In Chapter Seven of Liberty, Equality, Power: A History of the American People, the authors discuss the years after the Revolution and focus on the period started with Presidency of George Washington (Murrin et al. 160).
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The formation of the National Government during the years of 1789-1815 was associated with many challenging situations, and it was characterized by the opposition of the Federalists and Republicans, among which the important roles were played by Alexander Hamilton, one of the Federalists’ leaders, and Thomas Jefferson, the leader of the Republicans.
The presidency of Washington was associated with the accomplishments of the First Congress when the main focus was on the adoption of the Bill of Rights and the establishment of the Supreme Court. Still, the opposition between the Federalists and Republicans intensified in spite of Washington’s impact, and the trigger for the further debates was Hamilton’s financial plan indicating the necessity of creating the Bank of the United States (Murrin et al. 162). Jefferson opposed the initiative pointing at the observed limited opportunities for ordinary Americans.
The opposition was also observed in terms of discussing the war between Britain and France. In spite of the declared neutrality, the Federalists were inclined to support the British position, and the Republicans supported the ideals of the French Revolution (Murrin et al. 164).
The United States also faced a challenge of selecting the partner between Britain and France in situations with Citizen Genet and Jay’s Treaty (Murrin et al. 166). In addition, the government had to oppose the Indians’ rebellions, and the domestic situation worsened.
In the Election of 1796, John Adams won, and the opposition between Jefferson and the Republicans was observed during the following years when the country experienced the worsening of relations with France and the crisis based on the discussion of the naturalization and aliens’ rights (Murrin et al. 167). In 1800, Jefferson won the election and started the reforms oriented to expanding the country’s borders, winning Louisiana, and suppressing the impact of the Federalists.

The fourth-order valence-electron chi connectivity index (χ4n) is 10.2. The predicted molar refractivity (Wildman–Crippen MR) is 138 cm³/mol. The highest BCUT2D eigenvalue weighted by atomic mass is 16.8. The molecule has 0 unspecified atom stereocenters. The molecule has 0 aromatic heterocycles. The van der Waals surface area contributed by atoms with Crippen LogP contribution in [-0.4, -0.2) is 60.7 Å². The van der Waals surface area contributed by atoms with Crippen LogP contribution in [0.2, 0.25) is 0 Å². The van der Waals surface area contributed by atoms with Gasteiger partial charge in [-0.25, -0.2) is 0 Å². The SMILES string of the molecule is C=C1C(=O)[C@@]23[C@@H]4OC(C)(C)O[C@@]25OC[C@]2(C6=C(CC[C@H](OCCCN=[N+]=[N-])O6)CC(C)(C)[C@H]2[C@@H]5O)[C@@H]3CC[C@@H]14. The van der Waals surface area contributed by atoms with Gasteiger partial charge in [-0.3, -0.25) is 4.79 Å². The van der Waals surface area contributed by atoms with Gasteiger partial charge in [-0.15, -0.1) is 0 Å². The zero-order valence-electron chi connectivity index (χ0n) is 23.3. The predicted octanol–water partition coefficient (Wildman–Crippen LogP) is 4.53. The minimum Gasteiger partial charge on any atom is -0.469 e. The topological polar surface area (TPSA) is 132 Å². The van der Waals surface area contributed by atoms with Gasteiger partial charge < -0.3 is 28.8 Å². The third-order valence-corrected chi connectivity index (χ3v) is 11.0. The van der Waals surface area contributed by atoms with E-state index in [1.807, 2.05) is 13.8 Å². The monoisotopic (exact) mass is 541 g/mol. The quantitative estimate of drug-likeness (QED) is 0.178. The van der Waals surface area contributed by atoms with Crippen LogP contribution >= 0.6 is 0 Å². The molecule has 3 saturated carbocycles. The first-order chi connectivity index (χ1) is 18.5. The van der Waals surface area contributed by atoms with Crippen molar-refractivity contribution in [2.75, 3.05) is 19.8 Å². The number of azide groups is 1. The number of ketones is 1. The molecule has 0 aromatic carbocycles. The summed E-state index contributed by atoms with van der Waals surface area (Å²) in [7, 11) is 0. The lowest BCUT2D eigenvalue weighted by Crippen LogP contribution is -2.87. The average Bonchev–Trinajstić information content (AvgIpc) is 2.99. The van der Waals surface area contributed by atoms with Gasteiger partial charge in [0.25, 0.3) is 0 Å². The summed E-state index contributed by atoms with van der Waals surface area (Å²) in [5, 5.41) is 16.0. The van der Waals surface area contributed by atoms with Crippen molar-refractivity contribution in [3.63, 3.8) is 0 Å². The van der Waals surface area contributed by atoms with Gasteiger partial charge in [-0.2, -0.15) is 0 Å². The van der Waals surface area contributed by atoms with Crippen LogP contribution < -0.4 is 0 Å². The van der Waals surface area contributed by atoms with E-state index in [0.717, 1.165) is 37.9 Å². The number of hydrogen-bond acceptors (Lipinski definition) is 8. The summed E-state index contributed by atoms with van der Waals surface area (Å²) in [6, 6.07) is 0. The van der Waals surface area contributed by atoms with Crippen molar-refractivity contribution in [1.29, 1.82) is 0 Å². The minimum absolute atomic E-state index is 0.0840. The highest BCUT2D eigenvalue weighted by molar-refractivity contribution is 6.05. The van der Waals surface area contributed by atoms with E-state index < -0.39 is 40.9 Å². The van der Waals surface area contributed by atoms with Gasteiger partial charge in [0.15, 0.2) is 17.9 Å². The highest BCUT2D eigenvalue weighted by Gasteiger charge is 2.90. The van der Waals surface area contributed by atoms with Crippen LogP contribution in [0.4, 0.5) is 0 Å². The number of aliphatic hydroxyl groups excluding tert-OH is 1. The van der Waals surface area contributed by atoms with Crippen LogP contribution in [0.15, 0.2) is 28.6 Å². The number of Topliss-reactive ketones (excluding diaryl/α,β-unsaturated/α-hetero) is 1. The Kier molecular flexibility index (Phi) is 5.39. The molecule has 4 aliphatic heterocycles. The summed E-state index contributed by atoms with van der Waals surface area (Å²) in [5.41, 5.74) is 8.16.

It is important to note that Thomas Jefferson played the key political role in forming the U.S. government and federal principles. The portrait of Jefferson was painted by Rembrandt Peale in 1800, during the period of Jefferson’s political triumph (see fig. 1). The portrait demonstrates the powerful man whose gaze is straight and strong. Jefferson’s achievements in the political arena are directly connected with the period of 1789-1815 in U.S. history.
During many years, the opponent of Jefferson was Alexander Hamilton, who also influenced the political development of the United States significantly. The portrait of Hamilton was painted by John Trumbull in 1805, during the period when the Federalists were not as strong as the Republicans, who were followed by Jefferson (see fig. 2).
The views by Hamilton and Jefferson were opposite in terms of discussing the balance between the domestic and foreign policies and the vision of the government’s strength. Hamilton was focused on making the government strong with the focus on the aspects of trade and manufacturing. On the contrary, Jefferson followed the opposite views, trying to protect the interests of ordinary Americans.